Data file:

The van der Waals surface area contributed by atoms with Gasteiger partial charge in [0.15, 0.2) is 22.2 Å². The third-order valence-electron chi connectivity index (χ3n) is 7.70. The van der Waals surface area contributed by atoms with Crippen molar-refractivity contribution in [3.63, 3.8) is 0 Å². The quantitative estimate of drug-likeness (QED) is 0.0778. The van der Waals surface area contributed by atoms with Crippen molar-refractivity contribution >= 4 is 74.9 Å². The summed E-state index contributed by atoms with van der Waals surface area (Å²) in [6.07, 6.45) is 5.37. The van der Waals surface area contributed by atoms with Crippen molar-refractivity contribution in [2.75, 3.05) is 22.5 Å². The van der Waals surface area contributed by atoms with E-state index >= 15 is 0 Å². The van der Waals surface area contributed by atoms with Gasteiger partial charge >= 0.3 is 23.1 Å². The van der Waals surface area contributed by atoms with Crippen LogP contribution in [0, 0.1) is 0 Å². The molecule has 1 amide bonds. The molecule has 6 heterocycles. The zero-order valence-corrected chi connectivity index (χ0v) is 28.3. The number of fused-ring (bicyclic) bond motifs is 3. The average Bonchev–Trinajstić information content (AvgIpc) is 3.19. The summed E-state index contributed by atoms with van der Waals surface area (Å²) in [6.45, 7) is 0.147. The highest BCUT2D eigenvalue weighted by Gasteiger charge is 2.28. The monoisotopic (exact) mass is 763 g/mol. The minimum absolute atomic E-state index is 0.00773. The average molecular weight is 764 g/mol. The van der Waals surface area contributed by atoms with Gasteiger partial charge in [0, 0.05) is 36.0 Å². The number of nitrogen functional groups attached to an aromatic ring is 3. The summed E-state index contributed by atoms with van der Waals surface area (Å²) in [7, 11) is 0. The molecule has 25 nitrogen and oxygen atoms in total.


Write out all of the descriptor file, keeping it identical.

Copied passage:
The van der Waals surface area contributed by atoms with Gasteiger partial charge in [0.15, 0.2) is 22.2 Å². The third-order valence-electron chi connectivity index (χ3n) is 7.70. The van der Waals surface area contributed by atoms with Crippen molar-refractivity contribution in [3.63, 3.8) is 0 Å². The quantitative estimate of drug-likeness (QED) is 0.0778. The van der Waals surface area contributed by atoms with Crippen molar-refractivity contribution >= 4 is 74.9 Å². The summed E-state index contributed by atoms with van der Waals surface area (Å²) in [6.07, 6.45) is 5.37. The van der Waals surface area contributed by atoms with Crippen molar-refractivity contribution in [2.75, 3.05) is 22.5 Å². The van der Waals surface area contributed by atoms with E-state index >= 15 is 0 Å². The van der Waals surface area contributed by atoms with Gasteiger partial charge >= 0.3 is 23.1 Å². The van der Waals surface area contributed by atoms with Crippen LogP contribution in [0, 0.1) is 0 Å². The molecule has 1 amide bonds. The molecule has 6 heterocycles. The zero-order valence-corrected chi connectivity index (χ0v) is 28.3. The number of fused-ring (bicyclic) bond motifs is 3. The average Bonchev–Trinajstić information content (AvgIpc) is 3.19. The summed E-state index contributed by atoms with van der Waals surface area (Å²) in [6.45, 7) is 0.147. The highest BCUT2D eigenvalue weighted by Gasteiger charge is 2.28. The monoisotopic (exact) mass is 763 g/mol. The minimum absolute atomic E-state index is 0.00773. The average molecular weight is 764 g/mol. The van der Waals surface area contributed by atoms with Gasteiger partial charge in [0, 0.05) is 36.0 Å². The number of nitrogen functional groups attached to an aromatic ring is 3. The summed E-state index contributed by atoms with van der Waals surface area (Å²) in [7, 11) is 0. The molecule has 25 nitrogen and oxygen atoms in total.